Well, seven days of school have gone by. The kids are reading books--some have even finished two chapter books already! But another important task has been to get the kids writing.

I've tried quite a few methods for doing this. Just handing out journals and saying, "Now write about whatever you like!" does not work for every student. There are some who eagerly begin stories from the summer, but many just sit there.

So I tend to choose a concrete visual to help get kids started. This year, I had great success with a dragon puppet. "Remember the journals that I gave you?" I told students, as they gathered on the carpet with me. "Today we're going to begin writing in those journals." There were some scattered cheers among the students. Yes, cheers--fourth graders really do like to write!

I held up the dragon egg puppet. "One of the amazing things about writing is that we get to ask questions and explore new ideas," I said. "Suppose that I found this egg in my classroom this morning. What would be some questions that I might have? Turn and share with your partner."

The room buzzes with talk--Where did it come from? What is it? Will it hatch?

"Then I watched the egg for awhile, and look what happened!" Dramatically, I make the baby dragon start to poke its head out of the egg. They watch, murmuring comments to themselves--It's a dragon! Does it have wings? A tail? Where did it come from? Does it talk? I pull this part out, making the dragon wave to the students, show his wings, and pretend to be a little shy.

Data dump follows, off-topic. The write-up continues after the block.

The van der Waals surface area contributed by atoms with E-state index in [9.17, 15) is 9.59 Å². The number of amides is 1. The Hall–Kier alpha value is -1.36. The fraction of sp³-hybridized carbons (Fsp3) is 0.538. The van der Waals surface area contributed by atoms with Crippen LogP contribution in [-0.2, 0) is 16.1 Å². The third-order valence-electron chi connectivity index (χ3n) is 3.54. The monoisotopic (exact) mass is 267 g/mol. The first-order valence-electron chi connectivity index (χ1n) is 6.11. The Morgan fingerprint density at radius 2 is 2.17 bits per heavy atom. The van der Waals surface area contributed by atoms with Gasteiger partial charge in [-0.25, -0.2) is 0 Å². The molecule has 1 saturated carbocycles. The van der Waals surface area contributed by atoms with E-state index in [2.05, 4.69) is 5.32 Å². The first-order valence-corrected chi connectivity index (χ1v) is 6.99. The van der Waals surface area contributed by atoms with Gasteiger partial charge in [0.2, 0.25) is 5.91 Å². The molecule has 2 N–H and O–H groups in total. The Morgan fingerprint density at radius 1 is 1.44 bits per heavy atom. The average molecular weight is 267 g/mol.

"You have lots of questions about this dragon," I said. "As writers, you get to create the answers. Where did the dragon come from? What can you imagine?"

A few volunteers shared their ideas. I kept the dragon puppet on my hand and made him react to their comments. (I admit it--one of the best parts of being the teacher is that I got to be the one who had the puppet first.)

Then it was time to get them writing. "When the dragon rings the chime, you will return to your seats. You can write some answers to your questions about the dragon. If you like, you could write some questions for the dragon. You could even write to describe what just happened right now. You are the writers, so you can make the choices." The kids watched as the dragon fumbled for the chime, and they returned quickly to their seats.